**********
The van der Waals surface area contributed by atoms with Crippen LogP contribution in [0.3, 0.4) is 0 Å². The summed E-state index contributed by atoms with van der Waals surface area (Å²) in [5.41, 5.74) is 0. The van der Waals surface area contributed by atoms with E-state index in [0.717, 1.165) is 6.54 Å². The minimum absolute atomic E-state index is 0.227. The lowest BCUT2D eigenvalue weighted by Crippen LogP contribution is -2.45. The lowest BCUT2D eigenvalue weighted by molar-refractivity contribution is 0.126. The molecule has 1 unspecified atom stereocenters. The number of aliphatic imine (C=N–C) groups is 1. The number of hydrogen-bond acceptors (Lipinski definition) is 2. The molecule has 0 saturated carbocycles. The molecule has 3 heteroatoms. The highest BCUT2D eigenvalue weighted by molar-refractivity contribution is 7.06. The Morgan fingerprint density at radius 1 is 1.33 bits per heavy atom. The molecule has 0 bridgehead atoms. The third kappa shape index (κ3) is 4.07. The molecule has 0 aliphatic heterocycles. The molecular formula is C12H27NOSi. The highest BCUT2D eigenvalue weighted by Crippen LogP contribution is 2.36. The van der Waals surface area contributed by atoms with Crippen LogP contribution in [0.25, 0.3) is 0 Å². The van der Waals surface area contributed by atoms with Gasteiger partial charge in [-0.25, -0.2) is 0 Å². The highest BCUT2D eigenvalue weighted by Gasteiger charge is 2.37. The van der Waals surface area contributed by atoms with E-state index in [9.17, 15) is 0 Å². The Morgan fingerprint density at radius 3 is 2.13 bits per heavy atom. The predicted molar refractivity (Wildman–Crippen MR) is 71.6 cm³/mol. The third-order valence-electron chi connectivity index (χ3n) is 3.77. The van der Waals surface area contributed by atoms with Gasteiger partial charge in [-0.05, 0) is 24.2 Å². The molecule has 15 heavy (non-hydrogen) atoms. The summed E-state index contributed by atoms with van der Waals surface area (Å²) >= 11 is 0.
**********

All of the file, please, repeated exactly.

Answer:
The van der Waals surface area contributed by atoms with Crippen LogP contribution in [0.3, 0.4) is 0 Å². The summed E-state index contributed by atoms with van der Waals surface area (Å²) in [5.41, 5.74) is 0. The van der Waals surface area contributed by atoms with E-state index in [0.717, 1.165) is 6.54 Å². The minimum absolute atomic E-state index is 0.227. The lowest BCUT2D eigenvalue weighted by Crippen LogP contribution is -2.45. The lowest BCUT2D eigenvalue weighted by molar-refractivity contribution is 0.126. The molecule has 1 unspecified atom stereocenters. The number of aliphatic imine (C=N–C) groups is 1. The number of hydrogen-bond acceptors (Lipinski definition) is 2. The molecule has 0 saturated carbocycles. The molecule has 3 heteroatoms. The highest BCUT2D eigenvalue weighted by molar-refractivity contribution is 7.06. The Morgan fingerprint density at radius 1 is 1.33 bits per heavy atom. The molecule has 0 bridgehead atoms. The third kappa shape index (κ3) is 4.07. The molecule has 0 aliphatic heterocycles. The molecular formula is C12H27NOSi. The highest BCUT2D eigenvalue weighted by Crippen LogP contribution is 2.36. The van der Waals surface area contributed by atoms with Crippen LogP contribution in [0.25, 0.3) is 0 Å². The van der Waals surface area contributed by atoms with Gasteiger partial charge in [-0.25, -0.2) is 0 Å². The highest BCUT2D eigenvalue weighted by Gasteiger charge is 2.37. The van der Waals surface area contributed by atoms with E-state index in [9.17, 15) is 0 Å². The Morgan fingerprint density at radius 3 is 2.13 bits per heavy atom. The predicted molar refractivity (Wildman–Crippen MR) is 71.6 cm³/mol. The third-order valence-electron chi connectivity index (χ3n) is 3.77. The van der Waals surface area contributed by atoms with Gasteiger partial charge in [-0.05, 0) is 24.2 Å². The molecule has 15 heavy (non-hydrogen) atoms. The summed E-state index contributed by atoms with van der Waals surface area (Å²) >= 11 is 0.